“Ah, well,” I said, “we’ll be giving them a little fun in a minute.”

“Sssshhh!” warned Jim.

Three ladies, four men and two children were standing about the fountain, gazing without a word at these fish lazily moving about the limpid pool. Especially the men. They were shabby men. They needed haircuts. They stood with hands behind them, with one knee bent, as if they had been, and were going to be, there forever. It would be nice, I thought, to know the thoughts that wandered in the minds of these four shabby men, standing staring so secretly at the trout, those jewels of the Madonna.

I led Jim back from the fountain and we got behind a pillar which was piled high with glassware. Nobody was around and nobody would pay any attention. I jointed the little rod and quickly threaded the line and knotted on the leader.

“Toss,” I said.

Jim took a coin and tossed. “Heads,” said I.

And it was heads.

I walked casually over to the fountain. Jim came behind me. I smiled two of the four men out of the way, and then I knelt beside the fountain. I whipped out the line. waved it to yet a yard or two of length, and then dropped the little greeny-gray fly fair over the nose of the biggest of the trout.

Crash! The trout rose and struck so instantly, so savagely, I had no idea how homesick he had been.

I stood up. The trout raced frantically about the pool, lashing it into a foam. The other trout raced crazily about and the goldfish fluttered excitedly about. A mud turtle became so perturbed he climbed right out of the fountain and started for the exit.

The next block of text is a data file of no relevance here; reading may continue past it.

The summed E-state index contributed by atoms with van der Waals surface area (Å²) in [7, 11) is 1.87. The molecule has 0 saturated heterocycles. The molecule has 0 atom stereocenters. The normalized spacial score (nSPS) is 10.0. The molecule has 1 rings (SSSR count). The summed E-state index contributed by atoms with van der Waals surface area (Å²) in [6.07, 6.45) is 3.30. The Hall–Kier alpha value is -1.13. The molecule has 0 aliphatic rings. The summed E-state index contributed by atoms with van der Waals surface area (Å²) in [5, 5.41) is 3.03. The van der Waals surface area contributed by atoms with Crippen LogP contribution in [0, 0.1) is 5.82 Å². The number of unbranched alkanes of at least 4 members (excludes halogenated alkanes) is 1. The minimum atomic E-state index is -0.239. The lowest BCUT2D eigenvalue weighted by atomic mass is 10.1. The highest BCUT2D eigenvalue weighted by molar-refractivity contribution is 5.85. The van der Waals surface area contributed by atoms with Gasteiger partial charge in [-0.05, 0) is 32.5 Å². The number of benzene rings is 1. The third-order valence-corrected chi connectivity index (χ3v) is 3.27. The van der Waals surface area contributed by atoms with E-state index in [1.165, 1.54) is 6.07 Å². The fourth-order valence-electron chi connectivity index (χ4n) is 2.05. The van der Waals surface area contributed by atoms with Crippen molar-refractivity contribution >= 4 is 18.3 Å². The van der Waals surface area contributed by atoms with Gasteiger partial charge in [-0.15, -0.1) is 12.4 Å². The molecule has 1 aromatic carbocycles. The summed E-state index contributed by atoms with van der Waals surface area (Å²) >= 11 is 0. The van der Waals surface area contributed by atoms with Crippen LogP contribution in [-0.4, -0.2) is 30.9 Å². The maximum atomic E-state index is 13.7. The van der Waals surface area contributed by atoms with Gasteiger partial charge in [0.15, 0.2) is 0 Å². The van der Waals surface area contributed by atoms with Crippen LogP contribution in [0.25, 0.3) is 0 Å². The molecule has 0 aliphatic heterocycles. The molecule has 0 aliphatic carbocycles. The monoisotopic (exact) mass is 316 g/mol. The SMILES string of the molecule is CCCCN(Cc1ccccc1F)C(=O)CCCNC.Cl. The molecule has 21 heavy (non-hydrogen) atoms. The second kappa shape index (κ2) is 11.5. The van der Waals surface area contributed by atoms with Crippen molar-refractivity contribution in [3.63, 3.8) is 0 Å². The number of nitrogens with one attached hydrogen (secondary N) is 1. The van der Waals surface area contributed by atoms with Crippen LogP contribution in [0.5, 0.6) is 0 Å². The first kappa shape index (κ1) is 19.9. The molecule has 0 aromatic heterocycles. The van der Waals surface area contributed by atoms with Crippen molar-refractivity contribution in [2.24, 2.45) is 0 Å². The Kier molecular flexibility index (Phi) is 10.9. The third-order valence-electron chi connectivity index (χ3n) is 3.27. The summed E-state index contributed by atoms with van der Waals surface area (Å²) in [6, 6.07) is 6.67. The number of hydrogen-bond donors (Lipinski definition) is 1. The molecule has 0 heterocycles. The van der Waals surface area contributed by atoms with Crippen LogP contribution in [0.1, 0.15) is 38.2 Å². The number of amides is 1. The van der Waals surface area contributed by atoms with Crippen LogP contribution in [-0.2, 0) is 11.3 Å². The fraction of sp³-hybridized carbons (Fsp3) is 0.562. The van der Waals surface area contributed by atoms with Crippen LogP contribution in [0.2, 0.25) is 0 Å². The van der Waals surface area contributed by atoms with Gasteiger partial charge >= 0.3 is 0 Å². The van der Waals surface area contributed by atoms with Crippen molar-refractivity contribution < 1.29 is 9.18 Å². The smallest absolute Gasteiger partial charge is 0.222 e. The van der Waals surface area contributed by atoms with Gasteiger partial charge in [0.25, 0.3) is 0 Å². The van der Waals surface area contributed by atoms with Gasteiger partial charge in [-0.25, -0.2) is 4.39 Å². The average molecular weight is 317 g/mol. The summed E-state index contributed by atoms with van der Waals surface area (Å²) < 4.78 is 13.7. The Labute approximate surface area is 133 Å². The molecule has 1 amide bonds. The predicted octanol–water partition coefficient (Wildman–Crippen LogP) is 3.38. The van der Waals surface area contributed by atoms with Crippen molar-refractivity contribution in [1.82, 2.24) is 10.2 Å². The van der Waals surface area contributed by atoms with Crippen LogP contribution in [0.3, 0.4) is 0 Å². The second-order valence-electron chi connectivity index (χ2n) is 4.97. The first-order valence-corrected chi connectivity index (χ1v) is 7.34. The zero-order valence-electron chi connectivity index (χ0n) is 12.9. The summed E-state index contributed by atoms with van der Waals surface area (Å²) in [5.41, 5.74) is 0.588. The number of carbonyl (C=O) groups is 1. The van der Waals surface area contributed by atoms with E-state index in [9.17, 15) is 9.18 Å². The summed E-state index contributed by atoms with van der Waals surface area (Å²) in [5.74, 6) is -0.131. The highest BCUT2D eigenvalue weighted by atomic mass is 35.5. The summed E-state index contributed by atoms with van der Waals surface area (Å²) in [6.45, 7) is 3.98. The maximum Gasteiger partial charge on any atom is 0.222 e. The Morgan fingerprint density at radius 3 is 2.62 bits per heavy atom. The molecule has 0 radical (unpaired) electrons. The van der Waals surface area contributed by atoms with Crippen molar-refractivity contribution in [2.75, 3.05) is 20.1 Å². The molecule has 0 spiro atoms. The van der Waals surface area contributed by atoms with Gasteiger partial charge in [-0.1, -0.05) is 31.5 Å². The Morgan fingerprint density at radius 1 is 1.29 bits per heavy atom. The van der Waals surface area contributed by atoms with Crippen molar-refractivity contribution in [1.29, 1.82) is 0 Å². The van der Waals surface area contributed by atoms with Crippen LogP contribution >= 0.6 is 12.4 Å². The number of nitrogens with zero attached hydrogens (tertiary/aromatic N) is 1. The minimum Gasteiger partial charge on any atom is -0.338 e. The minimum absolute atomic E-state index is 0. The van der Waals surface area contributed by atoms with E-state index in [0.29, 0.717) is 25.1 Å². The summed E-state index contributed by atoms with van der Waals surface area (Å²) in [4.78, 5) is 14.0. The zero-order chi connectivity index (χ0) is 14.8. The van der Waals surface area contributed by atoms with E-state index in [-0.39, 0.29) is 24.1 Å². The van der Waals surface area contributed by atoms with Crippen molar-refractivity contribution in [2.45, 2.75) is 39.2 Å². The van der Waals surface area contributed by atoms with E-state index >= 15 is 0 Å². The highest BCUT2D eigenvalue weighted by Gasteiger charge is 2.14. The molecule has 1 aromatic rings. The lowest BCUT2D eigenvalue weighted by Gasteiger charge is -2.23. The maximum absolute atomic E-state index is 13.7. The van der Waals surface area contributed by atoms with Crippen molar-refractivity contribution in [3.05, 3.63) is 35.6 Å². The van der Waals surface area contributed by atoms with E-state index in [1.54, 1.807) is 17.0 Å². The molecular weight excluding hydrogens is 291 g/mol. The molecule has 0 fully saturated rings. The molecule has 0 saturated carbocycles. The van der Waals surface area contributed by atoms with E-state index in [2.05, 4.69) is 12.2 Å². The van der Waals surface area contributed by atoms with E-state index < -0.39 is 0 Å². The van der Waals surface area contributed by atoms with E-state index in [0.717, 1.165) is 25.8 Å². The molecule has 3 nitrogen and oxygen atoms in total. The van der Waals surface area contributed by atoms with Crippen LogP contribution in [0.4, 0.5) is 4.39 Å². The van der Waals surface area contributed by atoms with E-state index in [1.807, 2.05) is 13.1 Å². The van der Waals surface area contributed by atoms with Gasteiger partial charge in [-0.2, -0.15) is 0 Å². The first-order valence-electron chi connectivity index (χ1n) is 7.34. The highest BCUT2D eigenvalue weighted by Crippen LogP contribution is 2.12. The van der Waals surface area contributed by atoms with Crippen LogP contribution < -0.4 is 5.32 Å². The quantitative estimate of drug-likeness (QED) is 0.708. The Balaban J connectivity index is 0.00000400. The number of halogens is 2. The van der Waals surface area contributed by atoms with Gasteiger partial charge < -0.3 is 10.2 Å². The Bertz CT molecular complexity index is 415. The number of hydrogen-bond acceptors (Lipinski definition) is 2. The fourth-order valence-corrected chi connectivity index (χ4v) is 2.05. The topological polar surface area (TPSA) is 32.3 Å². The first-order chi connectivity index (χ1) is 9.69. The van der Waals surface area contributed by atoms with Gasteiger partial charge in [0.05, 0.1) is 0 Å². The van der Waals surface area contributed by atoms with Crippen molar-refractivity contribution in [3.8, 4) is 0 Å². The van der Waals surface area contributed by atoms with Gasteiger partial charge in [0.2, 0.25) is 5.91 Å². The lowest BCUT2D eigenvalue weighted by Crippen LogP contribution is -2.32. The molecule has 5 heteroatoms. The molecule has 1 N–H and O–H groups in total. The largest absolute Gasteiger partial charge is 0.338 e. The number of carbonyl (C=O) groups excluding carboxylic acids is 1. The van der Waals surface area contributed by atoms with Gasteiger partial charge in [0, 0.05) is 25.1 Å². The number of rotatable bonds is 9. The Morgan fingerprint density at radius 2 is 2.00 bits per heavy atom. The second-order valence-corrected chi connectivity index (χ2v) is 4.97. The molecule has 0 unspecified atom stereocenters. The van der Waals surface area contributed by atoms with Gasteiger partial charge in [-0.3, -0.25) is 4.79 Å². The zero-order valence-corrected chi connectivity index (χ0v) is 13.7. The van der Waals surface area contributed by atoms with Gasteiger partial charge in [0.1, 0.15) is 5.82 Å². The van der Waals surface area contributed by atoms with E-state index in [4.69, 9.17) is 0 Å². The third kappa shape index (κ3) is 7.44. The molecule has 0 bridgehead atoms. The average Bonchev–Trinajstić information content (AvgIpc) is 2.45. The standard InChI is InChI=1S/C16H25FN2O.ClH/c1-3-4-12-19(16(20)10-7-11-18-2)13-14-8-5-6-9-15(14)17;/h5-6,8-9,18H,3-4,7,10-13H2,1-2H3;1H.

“Run up to the sporting department,” I shouted to Jim, “and get a landing net!”

Old Clothes are Luckier

By this time, of course, a crowd was gathering. One of the shabby men was shouting encouragement to me in a hoarse Scottish voice. Ladies were screaming. Then I felt a hand grip my arm and the gentleman who turned me around was a stranger.

“Pardon me,” I cried, “don’t you see I’m busy!”

And then my line came free. A sickening sensation. The trout was off. Peace descended on the pool. But the crowd was starting to mill about for a view, as crowds will when the victim is a small man.

“My friend,” I said, “will explain. We were trying out a new lot of trout flies we had got at the sporting goods.”

“What friend?” said the man who had my arm.

Jimmie was standing over by the decanters, in all his tweedy magnificence.

“That gentleman over there,” I said, “In the tweeds.”

“Is he a friend of yours?” asked the man, looking me up and down, hat and all.

“Certainly: he is with me.”

“Ha, ha,” said the man. He wore a blue suit. He had a cold Irish countenance.

“Jimmie!” I called, as the man shoved me through the gathering.

But Jimmie just picked up a decanter and looked at it appraisingly, as if he had not heard me.

The man took me up to the sporting goods. Fortunately, the manager knew me. He explained to the man in blue that I was an ardent angler, a fly fisher, in fact, and that at this season of the year all anglers, but especially fly fishers, were likely to be a little touched.

I bought two dozen flies and the matter was closed. I unjointed the fly rod and went quietly back down to the basement. Jimmie was standing by the fountain, looking with interest at the trout.

“Well,” I said, “I guess I win.”

“I wish I had won the loss,” said Jim gloomily. “Look at that trout there, the one by the corner!”

I turned cautiously and there was the large man in the blue suit, his hands behind his back, rocking on his heels and toes. He was looking straight at us and there was no expression at all in his eyes.

“Old clothes,” I said to Jim, “are luckier than new clothes.”

So Jim is going to save his Donegal tweeds for the races.

Editor’s Notes: Plus fours are a particular type of trousers, popular at the time.

Rotogravure is a photographic process, but by this time, meant the photo insert section of newspapers like the Star Weekly.

Donegal tweed is a woven tweed manufactured in County Donegal, Ireland.

This story appeared in Greg Clark & Jimmie Frise Go Fishing (1980).